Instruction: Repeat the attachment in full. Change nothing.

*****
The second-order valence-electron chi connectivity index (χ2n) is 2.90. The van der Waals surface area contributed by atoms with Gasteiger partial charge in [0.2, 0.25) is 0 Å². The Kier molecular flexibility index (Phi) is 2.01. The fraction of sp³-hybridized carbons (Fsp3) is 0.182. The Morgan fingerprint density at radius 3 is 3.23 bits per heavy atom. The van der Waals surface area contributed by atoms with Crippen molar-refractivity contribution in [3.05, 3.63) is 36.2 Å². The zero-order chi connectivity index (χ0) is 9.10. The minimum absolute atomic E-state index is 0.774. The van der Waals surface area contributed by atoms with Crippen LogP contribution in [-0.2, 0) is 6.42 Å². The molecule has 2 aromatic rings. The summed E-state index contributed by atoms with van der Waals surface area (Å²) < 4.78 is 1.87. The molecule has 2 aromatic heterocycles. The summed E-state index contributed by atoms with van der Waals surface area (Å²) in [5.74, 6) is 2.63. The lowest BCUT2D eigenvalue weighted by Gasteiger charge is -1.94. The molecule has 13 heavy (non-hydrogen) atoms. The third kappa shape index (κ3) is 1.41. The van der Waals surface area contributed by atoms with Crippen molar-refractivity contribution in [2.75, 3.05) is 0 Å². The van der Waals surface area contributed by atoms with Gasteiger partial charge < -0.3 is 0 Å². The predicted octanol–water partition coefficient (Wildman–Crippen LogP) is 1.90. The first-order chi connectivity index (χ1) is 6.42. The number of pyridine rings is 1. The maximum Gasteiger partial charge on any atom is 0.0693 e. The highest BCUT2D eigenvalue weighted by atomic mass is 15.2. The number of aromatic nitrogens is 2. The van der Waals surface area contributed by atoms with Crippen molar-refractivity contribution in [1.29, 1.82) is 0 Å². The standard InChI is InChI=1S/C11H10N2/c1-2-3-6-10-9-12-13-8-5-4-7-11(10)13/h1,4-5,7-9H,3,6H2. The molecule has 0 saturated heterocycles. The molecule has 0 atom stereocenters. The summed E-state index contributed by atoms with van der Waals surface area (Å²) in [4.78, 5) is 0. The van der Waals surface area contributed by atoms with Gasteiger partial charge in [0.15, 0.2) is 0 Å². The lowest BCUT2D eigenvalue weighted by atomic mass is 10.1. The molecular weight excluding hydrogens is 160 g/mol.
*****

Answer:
The second-order valence-electron chi connectivity index (χ2n) is 2.90. The van der Waals surface area contributed by atoms with Gasteiger partial charge in [0.2, 0.25) is 0 Å². The Kier molecular flexibility index (Phi) is 2.01. The fraction of sp³-hybridized carbons (Fsp3) is 0.182. The Morgan fingerprint density at radius 3 is 3.23 bits per heavy atom. The van der Waals surface area contributed by atoms with Crippen molar-refractivity contribution in [3.05, 3.63) is 36.2 Å². The zero-order chi connectivity index (χ0) is 9.10. The minimum absolute atomic E-state index is 0.774. The van der Waals surface area contributed by atoms with Crippen LogP contribution in [-0.2, 0) is 6.42 Å². The molecule has 2 aromatic rings. The summed E-state index contributed by atoms with van der Waals surface area (Å²) < 4.78 is 1.87. The molecule has 2 aromatic heterocycles. The summed E-state index contributed by atoms with van der Waals surface area (Å²) in [5.74, 6) is 2.63. The lowest BCUT2D eigenvalue weighted by Gasteiger charge is -1.94. The molecule has 13 heavy (non-hydrogen) atoms. The third kappa shape index (κ3) is 1.41. The van der Waals surface area contributed by atoms with Crippen molar-refractivity contribution in [2.75, 3.05) is 0 Å². The van der Waals surface area contributed by atoms with Gasteiger partial charge < -0.3 is 0 Å². The predicted octanol–water partition coefficient (Wildman–Crippen LogP) is 1.90. The first-order chi connectivity index (χ1) is 6.42. The number of pyridine rings is 1. The maximum Gasteiger partial charge on any atom is 0.0693 e. The highest BCUT2D eigenvalue weighted by atomic mass is 15.2. The number of aromatic nitrogens is 2. The van der Waals surface area contributed by atoms with Crippen molar-refractivity contribution in [1.29, 1.82) is 0 Å². The standard InChI is InChI=1S/C11H10N2/c1-2-3-6-10-9-12-13-8-5-4-7-11(10)13/h1,4-5,7-9H,3,6H2. The molecule has 0 saturated heterocycles. The molecule has 0 atom stereocenters. The summed E-state index contributed by atoms with van der Waals surface area (Å²) in [4.78, 5) is 0. The van der Waals surface area contributed by atoms with Gasteiger partial charge in [0.15, 0.2) is 0 Å². The lowest BCUT2D eigenvalue weighted by atomic mass is 10.1. The molecular weight excluding hydrogens is 160 g/mol.